When Paul wrote his letter to the Ephesians (and his other letters), he was writing to a community of people. He envisioned a group of people who were working together and growing together into greater maturity in Christ. They were to do this by fulfilling the roles to which Christ had called them. Some were called to be apostles, some prophets, some evangelists, some pastors and teachers. The goal of all was to prepare the community for works of service among themselves until they should reach maturity. Their first goal was to build one another up into a cohesive unit who know the truth and live as the body of Christ. They were to become such a unit that they could not be swayed by outside influences.
If we picture a human body, we realize that all parts grow at a certain rate. In the younger years there is a great rate of growth. In the teen years things can be a little out of balance physically as the body adjusts to greater maturity. But what if the arms decide they are not waiting for the rest of the body to grow? They want to grow now! Disaster results.
Unfortunately, I've been in churches where people were growing individually but not corporately. Paul consistently warned against this. He was always pleading for people to get along and to grow in unity. I've also been a part of churches where it seemed the goal was not to build one another up, but to tear one another down. This does not help the body of Christ to grow in unity and maturity either.
For Reflection: Am I a source of unity or division in my church? Am I growing together with the body of Christ or doing my own thing? What am I doing to help others grow?
Let us pray. There are times, Jesus, when I have been guilty of doing my own thing. There are times when I have torn down rather than built up. Jesus, I want to fit better into your body. I want to be a better member of your body. I want to do my part - the part you have called me to do. I want to fulfill my destiny in you.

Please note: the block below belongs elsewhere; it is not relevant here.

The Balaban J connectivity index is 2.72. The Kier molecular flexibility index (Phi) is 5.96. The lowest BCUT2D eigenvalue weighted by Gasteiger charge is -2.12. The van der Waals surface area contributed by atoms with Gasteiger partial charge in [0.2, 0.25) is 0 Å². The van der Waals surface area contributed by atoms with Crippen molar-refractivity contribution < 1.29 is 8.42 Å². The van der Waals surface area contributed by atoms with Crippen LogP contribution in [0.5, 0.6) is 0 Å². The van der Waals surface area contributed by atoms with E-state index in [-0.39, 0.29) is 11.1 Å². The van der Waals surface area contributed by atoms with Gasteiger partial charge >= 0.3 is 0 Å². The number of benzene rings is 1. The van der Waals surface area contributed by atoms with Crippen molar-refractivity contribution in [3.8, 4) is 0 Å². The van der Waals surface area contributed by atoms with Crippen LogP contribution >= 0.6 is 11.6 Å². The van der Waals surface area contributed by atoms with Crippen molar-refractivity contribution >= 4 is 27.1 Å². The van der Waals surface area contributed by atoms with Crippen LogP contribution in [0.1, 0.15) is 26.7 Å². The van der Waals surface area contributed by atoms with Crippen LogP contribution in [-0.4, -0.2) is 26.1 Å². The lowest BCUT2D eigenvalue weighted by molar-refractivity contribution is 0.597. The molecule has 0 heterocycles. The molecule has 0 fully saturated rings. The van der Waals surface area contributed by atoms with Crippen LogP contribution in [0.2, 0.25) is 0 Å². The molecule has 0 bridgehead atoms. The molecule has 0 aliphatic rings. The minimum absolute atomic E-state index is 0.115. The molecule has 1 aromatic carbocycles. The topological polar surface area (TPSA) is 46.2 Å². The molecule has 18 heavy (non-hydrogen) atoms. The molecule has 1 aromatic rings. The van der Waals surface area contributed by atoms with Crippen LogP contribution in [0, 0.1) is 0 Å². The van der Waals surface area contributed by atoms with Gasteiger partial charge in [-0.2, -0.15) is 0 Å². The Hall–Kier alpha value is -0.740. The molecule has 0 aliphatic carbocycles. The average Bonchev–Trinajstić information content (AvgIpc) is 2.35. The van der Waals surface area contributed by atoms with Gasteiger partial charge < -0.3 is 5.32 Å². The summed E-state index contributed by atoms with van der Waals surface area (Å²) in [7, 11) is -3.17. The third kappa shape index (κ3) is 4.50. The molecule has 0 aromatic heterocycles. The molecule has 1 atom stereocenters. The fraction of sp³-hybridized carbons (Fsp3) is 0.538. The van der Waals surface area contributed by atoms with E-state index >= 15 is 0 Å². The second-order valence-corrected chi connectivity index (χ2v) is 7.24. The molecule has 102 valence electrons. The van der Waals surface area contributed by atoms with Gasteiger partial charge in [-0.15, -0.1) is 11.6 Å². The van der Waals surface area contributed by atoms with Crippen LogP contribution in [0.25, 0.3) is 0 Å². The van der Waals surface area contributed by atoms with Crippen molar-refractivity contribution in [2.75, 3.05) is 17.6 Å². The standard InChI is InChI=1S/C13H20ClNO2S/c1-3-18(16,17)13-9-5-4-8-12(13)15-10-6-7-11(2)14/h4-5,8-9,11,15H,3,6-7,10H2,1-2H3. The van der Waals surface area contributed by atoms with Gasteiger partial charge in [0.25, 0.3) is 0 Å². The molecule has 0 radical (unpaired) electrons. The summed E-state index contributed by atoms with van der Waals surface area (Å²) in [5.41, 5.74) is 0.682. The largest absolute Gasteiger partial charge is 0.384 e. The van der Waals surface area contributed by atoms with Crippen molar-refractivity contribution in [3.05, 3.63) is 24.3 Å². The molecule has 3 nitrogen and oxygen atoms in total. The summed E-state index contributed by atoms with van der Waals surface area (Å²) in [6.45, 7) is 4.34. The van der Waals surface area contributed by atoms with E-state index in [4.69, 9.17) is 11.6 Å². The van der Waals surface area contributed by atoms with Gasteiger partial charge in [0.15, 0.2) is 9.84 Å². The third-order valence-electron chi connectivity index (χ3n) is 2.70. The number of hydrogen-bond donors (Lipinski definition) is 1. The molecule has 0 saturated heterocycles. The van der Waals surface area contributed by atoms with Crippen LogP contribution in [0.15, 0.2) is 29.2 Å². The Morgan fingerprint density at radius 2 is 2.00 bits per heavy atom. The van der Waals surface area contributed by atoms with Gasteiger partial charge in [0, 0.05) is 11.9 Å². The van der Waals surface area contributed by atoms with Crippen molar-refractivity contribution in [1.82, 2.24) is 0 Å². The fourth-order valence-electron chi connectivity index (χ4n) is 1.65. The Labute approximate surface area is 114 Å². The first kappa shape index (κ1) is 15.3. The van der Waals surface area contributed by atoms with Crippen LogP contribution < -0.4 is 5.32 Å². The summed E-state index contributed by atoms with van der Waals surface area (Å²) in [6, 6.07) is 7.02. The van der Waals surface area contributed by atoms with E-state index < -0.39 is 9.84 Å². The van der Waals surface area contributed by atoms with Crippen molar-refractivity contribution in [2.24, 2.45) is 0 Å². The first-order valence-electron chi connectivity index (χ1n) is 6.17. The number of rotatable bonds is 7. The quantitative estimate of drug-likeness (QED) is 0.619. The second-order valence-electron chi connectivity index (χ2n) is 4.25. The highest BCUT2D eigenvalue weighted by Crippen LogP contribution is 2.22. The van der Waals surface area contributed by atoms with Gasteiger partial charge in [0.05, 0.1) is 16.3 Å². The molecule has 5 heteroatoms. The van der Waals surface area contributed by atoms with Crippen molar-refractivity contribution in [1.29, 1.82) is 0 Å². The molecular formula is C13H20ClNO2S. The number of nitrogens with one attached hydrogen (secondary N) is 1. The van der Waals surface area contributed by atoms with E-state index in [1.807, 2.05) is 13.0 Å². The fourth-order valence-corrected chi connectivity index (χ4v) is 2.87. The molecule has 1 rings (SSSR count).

In his letters, St. Paul is fond of providing lists of bad things to avoid and good things to do. He also is quite clear that our old rebellious nature died when we were baptized. Speaking for myself, it does not always seem that way. I think I'm just as temped to do things on the bad list as I would have been without baptism - but it's hard to know for sure. I've been baptized a long time.
When writing to the Colossians, Paul tells them that the old rules - don't do this, stay away from that - simply don't work and never did (2:20-23). Instead, since we have been baptized into Christ's death and raised with his resurrection, we should change our mindset. Change what we think about. Put off the old and clothe ourselves with the new ways of Christ. In baptism, this is symbolized by putting on a white garment. And what does this white garment represent? Compassion, kindness, humility, gentleness and patience. Forgiveness, peace and thankfulness (3:1-15).
Some years ago I asked a young boy, who had just been baptized and had on his white garment, what did it mean when the pastor told him to bring it "unstained" to the judgment seat of heaven. He said, "Don't get mustard on it."
For reflection: How is my white garment looking?
Let us pray. Jesus, would you give me a visual on how my white garment is looking today?
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One more reflection on settling our differences quickly from Matthew 5:25-26. Although these verses are about avoiding being thrown into debtor's prison, they follow along with what Jesus has been teaching. The previous verses (21-24) have been about having right relationships with others and therefore with God primarily by avoiding anger and hatred and not holding things against one another.